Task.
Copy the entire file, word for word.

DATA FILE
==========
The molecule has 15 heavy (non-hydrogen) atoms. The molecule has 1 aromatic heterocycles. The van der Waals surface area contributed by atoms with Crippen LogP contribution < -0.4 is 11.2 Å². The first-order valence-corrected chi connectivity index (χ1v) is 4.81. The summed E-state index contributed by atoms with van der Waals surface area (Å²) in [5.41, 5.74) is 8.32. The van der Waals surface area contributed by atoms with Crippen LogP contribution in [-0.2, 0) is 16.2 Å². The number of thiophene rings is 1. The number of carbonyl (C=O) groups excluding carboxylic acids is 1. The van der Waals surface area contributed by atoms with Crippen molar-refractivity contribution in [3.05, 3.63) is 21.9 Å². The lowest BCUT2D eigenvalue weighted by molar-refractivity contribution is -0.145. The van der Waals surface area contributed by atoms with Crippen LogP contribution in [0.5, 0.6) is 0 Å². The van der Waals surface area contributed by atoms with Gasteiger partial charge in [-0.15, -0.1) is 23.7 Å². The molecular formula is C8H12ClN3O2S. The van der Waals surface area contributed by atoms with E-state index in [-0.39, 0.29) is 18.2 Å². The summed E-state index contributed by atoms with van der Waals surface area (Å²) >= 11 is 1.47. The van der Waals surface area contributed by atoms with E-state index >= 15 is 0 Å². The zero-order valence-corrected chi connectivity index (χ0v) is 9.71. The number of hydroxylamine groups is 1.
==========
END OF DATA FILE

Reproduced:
The molecule has 15 heavy (non-hydrogen) atoms. The molecule has 1 aromatic heterocycles. The van der Waals surface area contributed by atoms with Crippen LogP contribution < -0.4 is 11.2 Å². The first-order valence-corrected chi connectivity index (χ1v) is 4.81. The summed E-state index contributed by atoms with van der Waals surface area (Å²) in [5.41, 5.74) is 8.32. The van der Waals surface area contributed by atoms with Crippen LogP contribution in [-0.2, 0) is 16.2 Å². The number of thiophene rings is 1. The number of carbonyl (C=O) groups excluding carboxylic acids is 1. The van der Waals surface area contributed by atoms with Crippen molar-refractivity contribution in [3.05, 3.63) is 21.9 Å². The lowest BCUT2D eigenvalue weighted by molar-refractivity contribution is -0.145. The van der Waals surface area contributed by atoms with Crippen LogP contribution in [0.5, 0.6) is 0 Å². The van der Waals surface area contributed by atoms with Gasteiger partial charge in [-0.15, -0.1) is 23.7 Å². The molecular formula is C8H12ClN3O2S. The van der Waals surface area contributed by atoms with E-state index in [-0.39, 0.29) is 18.2 Å². The summed E-state index contributed by atoms with van der Waals surface area (Å²) >= 11 is 1.47. The van der Waals surface area contributed by atoms with E-state index >= 15 is 0 Å². The zero-order valence-corrected chi connectivity index (χ0v) is 9.71. The number of hydroxylamine groups is 1.